Recognize it? The tune is called “Garryowen,” and it has been featured as a military marching song in several movies, including The Fighting 69th, They Died with their Boots On, Fort Apache, She Wore a Yellow Ribbon, The Long Gray Line, Little Big Man, Son of the Morni
Hello Depth Psyhology Alliance community!
I am reaching out in hopes you might be able to connect me with potential participants for my research study. I am studying how the experience of working with depth and transpersonal psychology methods changes an individual’s day-to-day experience in meeting the challenges of ADHD.
I am in my third practicum year of an MSc in Consciousness, Spirituality, and Transpersonal Psychology with Alef Trust / Liverpool John Moores University. I am also training in
Those who would give up essential Liberty, to purchase a little temporary Safety, deserve neither Liberty nor Safety. – Benjamin Franklin
I was married 18 years, two kids, unfulfilling work; alienated from society, heritage, creativity and former spiritual interests; never cried as an adult, rarely felt either joy or anger; had a cynical, judgmental, self-deprecating sense of humor; was more like my father than I knew, needier for maternal for affection than I knew.
Then my wife had an affair with
Na na na nana na, nana na na na nana na na…
Why does The Night They Drove Old Dixie Down continue to move us over 50 years after The Band first recorded it?
The fact that so many people continue to debate its meaning online (see links here, here, here and here) is a mirror of America’s ongoing uncertainty about the motives of the Civil War’s opposing sides, of its resolution and of its meaning for our time. In other words, the war (and the Viet Nam war during which The Night was composed)
Happy New Year
Peace + Love Linda + Darlene
January is the time to clarify intents for the year. Notice that I did not say “make resolutions.”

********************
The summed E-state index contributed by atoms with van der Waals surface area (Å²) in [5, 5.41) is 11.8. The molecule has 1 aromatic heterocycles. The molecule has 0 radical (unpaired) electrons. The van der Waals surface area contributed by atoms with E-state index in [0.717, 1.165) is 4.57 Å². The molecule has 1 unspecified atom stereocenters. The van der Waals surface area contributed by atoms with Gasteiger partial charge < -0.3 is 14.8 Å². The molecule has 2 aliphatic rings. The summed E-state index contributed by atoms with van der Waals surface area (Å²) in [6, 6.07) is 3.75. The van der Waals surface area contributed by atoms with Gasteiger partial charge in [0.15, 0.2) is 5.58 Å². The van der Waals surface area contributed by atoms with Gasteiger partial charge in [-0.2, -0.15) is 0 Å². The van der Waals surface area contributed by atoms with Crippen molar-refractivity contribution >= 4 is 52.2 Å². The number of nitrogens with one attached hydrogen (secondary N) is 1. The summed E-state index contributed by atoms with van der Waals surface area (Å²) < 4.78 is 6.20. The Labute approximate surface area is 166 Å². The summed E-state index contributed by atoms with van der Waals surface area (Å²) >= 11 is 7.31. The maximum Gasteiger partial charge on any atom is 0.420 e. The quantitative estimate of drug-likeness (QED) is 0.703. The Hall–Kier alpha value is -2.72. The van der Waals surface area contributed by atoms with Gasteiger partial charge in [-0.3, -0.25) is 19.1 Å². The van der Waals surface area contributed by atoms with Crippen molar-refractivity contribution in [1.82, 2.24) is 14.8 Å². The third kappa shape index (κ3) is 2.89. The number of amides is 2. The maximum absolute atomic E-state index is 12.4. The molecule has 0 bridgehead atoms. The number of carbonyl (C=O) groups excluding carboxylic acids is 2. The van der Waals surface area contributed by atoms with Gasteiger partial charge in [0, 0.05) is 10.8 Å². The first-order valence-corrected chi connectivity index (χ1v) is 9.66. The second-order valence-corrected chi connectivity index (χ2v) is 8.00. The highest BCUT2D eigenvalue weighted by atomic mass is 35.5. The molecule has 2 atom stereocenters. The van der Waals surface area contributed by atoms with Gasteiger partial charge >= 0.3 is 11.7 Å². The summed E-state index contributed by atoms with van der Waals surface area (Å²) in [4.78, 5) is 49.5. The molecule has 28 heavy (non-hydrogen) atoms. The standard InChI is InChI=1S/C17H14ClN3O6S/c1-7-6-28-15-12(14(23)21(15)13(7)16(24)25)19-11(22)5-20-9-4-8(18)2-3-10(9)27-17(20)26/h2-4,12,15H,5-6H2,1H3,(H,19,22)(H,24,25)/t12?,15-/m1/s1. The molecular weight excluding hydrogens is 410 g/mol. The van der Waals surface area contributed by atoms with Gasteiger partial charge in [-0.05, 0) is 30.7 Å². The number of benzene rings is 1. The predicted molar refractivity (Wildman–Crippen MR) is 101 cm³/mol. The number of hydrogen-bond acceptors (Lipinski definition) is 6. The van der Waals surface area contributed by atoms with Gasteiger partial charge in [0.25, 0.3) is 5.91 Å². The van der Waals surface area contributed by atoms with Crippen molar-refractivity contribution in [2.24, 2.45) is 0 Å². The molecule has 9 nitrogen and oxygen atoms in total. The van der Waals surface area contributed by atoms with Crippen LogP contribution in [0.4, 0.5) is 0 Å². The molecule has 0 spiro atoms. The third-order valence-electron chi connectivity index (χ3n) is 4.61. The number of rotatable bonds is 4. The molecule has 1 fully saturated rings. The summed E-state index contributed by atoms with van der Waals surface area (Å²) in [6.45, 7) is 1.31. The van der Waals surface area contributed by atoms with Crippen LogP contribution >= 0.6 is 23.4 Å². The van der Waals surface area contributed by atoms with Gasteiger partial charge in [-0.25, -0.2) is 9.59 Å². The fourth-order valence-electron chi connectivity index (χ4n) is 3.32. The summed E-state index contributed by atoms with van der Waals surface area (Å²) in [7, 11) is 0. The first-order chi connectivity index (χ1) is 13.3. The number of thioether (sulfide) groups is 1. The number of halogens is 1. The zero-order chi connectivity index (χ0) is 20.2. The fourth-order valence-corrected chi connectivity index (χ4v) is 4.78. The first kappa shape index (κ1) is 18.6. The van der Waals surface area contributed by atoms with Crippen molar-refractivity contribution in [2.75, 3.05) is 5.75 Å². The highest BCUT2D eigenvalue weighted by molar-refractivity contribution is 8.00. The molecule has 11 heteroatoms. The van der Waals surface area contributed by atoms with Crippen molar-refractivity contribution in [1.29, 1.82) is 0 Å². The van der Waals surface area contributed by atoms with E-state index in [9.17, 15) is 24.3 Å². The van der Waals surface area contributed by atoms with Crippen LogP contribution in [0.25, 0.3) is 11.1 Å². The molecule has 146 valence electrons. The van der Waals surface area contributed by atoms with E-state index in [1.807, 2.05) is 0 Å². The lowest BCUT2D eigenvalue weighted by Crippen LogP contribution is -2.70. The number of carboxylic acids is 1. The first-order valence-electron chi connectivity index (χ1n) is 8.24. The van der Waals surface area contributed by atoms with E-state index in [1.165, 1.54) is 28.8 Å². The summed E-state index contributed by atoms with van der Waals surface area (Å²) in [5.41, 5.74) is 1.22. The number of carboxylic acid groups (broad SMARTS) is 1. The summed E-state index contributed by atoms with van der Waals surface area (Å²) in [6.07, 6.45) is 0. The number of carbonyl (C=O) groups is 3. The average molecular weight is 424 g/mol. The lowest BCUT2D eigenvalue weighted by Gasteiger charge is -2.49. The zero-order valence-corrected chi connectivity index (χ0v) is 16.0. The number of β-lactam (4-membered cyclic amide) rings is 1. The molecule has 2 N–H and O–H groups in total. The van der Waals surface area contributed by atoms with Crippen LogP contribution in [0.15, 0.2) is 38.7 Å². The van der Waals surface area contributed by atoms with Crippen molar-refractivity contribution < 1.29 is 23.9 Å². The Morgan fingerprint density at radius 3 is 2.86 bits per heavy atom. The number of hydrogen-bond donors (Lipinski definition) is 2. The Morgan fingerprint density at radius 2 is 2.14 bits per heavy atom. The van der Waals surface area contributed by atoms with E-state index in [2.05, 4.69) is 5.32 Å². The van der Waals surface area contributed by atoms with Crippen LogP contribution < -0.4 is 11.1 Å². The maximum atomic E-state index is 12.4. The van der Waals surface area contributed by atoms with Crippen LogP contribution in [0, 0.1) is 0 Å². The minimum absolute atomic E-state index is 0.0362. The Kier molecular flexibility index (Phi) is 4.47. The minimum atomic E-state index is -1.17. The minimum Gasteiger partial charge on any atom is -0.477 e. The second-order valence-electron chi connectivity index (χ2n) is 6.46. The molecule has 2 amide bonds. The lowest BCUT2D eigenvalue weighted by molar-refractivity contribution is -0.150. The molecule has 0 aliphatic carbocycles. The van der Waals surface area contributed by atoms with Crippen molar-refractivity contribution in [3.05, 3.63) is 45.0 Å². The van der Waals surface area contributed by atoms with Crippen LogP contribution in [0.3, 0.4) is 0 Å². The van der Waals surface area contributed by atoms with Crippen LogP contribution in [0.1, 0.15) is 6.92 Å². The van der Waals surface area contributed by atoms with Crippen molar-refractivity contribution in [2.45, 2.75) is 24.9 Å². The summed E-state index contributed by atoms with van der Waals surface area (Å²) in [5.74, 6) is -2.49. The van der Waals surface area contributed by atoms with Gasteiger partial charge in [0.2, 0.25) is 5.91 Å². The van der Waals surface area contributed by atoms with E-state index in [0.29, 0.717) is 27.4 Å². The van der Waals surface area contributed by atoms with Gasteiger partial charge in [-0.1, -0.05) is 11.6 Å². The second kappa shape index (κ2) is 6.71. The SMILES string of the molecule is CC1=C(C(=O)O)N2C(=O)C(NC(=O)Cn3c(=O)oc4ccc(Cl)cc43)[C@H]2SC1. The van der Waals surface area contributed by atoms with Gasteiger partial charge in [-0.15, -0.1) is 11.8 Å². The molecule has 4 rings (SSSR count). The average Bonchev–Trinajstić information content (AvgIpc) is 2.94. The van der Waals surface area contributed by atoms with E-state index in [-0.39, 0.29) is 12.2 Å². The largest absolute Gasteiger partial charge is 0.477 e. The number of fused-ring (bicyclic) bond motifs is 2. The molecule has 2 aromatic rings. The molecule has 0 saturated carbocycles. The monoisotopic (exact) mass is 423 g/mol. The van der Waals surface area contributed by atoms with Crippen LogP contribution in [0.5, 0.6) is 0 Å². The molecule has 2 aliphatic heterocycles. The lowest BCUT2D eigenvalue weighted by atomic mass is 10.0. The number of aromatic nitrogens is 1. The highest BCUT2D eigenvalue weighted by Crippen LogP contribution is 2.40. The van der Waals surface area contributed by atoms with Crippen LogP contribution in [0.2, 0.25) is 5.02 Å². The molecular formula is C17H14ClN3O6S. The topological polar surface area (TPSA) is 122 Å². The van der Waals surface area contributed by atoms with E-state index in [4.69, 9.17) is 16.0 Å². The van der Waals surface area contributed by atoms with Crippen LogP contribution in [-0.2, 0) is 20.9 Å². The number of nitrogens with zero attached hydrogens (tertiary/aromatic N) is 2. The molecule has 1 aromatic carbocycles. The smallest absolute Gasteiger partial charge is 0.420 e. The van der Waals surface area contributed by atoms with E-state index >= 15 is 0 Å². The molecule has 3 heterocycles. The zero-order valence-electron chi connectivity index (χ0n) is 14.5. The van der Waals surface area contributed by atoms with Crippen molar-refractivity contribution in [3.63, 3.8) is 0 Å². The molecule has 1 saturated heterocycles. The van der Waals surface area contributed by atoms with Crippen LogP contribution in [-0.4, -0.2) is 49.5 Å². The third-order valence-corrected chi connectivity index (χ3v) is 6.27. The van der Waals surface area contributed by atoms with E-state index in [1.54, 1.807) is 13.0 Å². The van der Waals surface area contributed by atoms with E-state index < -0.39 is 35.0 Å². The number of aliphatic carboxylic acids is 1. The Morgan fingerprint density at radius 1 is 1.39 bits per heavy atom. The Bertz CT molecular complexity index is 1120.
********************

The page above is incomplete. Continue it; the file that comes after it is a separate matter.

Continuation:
For most people, resolutions are well meant, but often not achieved in practice. That is because it is widely assumed that we will accomplish them by willpower triumphing over what we actually want to do. Too often, resolutions are what we think we should do, perhaps in response to messages from others or from the media.
I don’t know about you, but my life has been enriched by partnering with a dear
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A myth never says what to do; it points out where the difficulties will arise. – Ginette Paris
The past isn’t dead. It is not even past. – William Faulkner
At this point things get far more complicated, just as they do in the unconscious mind. Pelops and Hippodamia had many children, but his favorite was an illegitimate son, Chrysippus. Hippodamia convinced her own sons Atreus and Thyestes to murder him. Pelops banished them, and Hippodamia hanged herself. The exiled brothers went to Mycen
In memory of Robert Bly
A little rest for the wounds – who speaks of healing?
(And the howl of the orphans is passed from one generation to the next, as in a relay race:
the baton never falls.) – Yehuda Amichai
Why do some stories stay with us over long periods of time? All the classic stories (Dante, Shakespeare, Melville and, of course, the Greek and Bible myths) deal with universal, archetypal themes that live to some extent in every human heart, every society and every family. Mythic fi
How old is the habit of denial? We keep secrets from ourselves that all along we know…For perhaps we are like stones; our own history and the history of the world embedded in us, we hold a sorrow deep within and cannot weep until that history is sung. – Susan Griffin
I am convinced that we would solve many things if we all went out into the streets and uncovered our griefs, which perhaps would prove to be but one sole common grief…The chiefest sanctity of a temple is that it is a place to which
My point…is not that those ancient people told literal stories and we are now smart enough to take them symbolically, but that they told them symbolically and we are now dumb enough to take them literally. ― John Dominic Crossan
Two events in late July and early August of this year (2021) seemed very significant for me. The first, on July 28th, was the death of Roberto Calasso, best known for his 1993 retelling of Greek Myth, The Marriage of Cadmus and Harmony.
It’s a difficult book, and I